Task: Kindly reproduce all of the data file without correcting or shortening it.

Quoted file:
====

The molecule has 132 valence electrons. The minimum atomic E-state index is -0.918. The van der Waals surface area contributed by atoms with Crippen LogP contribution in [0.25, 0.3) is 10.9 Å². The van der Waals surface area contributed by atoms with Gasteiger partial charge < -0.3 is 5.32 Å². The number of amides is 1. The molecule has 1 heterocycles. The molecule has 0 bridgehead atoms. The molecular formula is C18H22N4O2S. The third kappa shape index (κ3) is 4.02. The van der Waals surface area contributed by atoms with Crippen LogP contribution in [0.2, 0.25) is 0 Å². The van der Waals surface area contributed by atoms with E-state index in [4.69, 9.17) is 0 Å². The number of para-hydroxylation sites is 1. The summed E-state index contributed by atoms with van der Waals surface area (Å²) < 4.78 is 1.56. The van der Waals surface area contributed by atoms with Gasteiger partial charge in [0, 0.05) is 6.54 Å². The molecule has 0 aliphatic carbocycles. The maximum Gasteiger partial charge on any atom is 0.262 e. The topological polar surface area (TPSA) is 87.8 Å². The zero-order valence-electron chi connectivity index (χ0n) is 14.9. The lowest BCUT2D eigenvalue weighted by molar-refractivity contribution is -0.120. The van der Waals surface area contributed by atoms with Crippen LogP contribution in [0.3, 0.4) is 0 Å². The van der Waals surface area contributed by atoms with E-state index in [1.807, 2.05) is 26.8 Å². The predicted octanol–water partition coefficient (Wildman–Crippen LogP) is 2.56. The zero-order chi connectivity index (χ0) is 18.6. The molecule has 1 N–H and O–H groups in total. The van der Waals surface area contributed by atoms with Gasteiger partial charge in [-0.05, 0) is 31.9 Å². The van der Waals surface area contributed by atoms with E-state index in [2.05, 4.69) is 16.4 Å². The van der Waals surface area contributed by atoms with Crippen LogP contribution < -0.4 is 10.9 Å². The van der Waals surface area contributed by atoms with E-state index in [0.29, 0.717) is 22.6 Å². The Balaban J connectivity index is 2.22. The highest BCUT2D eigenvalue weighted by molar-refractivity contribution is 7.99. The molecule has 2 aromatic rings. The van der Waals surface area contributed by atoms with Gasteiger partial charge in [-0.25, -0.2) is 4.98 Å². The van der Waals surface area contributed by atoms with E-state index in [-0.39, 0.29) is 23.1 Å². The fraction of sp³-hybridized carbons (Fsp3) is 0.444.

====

The molecule has 132 valence electrons. The minimum atomic E-state index is -0.918. The van der Waals surface area contributed by atoms with Crippen LogP contribution in [0.25, 0.3) is 10.9 Å². The van der Waals surface area contributed by atoms with Gasteiger partial charge < -0.3 is 5.32 Å². The number of amides is 1. The molecule has 1 heterocycles. The molecule has 0 bridgehead atoms. The molecular formula is C18H22N4O2S. The third kappa shape index (κ3) is 4.02. The van der Waals surface area contributed by atoms with Crippen LogP contribution in [0.2, 0.25) is 0 Å². The van der Waals surface area contributed by atoms with E-state index in [4.69, 9.17) is 0 Å². The number of para-hydroxylation sites is 1. The summed E-state index contributed by atoms with van der Waals surface area (Å²) < 4.78 is 1.56. The van der Waals surface area contributed by atoms with Gasteiger partial charge in [0, 0.05) is 6.54 Å². The molecule has 0 aliphatic carbocycles. The maximum Gasteiger partial charge on any atom is 0.262 e. The topological polar surface area (TPSA) is 87.8 Å². The zero-order valence-electron chi connectivity index (χ0n) is 14.9. The lowest BCUT2D eigenvalue weighted by molar-refractivity contribution is -0.120. The van der Waals surface area contributed by atoms with Crippen LogP contribution in [0.3, 0.4) is 0 Å². The van der Waals surface area contributed by atoms with E-state index in [1.807, 2.05) is 26.8 Å². The predicted octanol–water partition coefficient (Wildman–Crippen LogP) is 2.56. The zero-order chi connectivity index (χ0) is 18.6. The molecule has 1 N–H and O–H groups in total. The van der Waals surface area contributed by atoms with Gasteiger partial charge in [-0.05, 0) is 31.9 Å². The van der Waals surface area contributed by atoms with E-state index in [2.05, 4.69) is 16.4 Å². The van der Waals surface area contributed by atoms with Crippen LogP contribution < -0.4 is 10.9 Å². The van der Waals surface area contributed by atoms with E-state index in [0.29, 0.717) is 22.6 Å². The Balaban J connectivity index is 2.22. The highest BCUT2D eigenvalue weighted by molar-refractivity contribution is 7.99. The molecule has 2 aromatic rings. The van der Waals surface area contributed by atoms with Gasteiger partial charge in [-0.25, -0.2) is 4.98 Å². The van der Waals surface area contributed by atoms with E-state index in [-0.39, 0.29) is 23.1 Å². The fraction of sp³-hybridized carbons (Fsp3) is 0.444.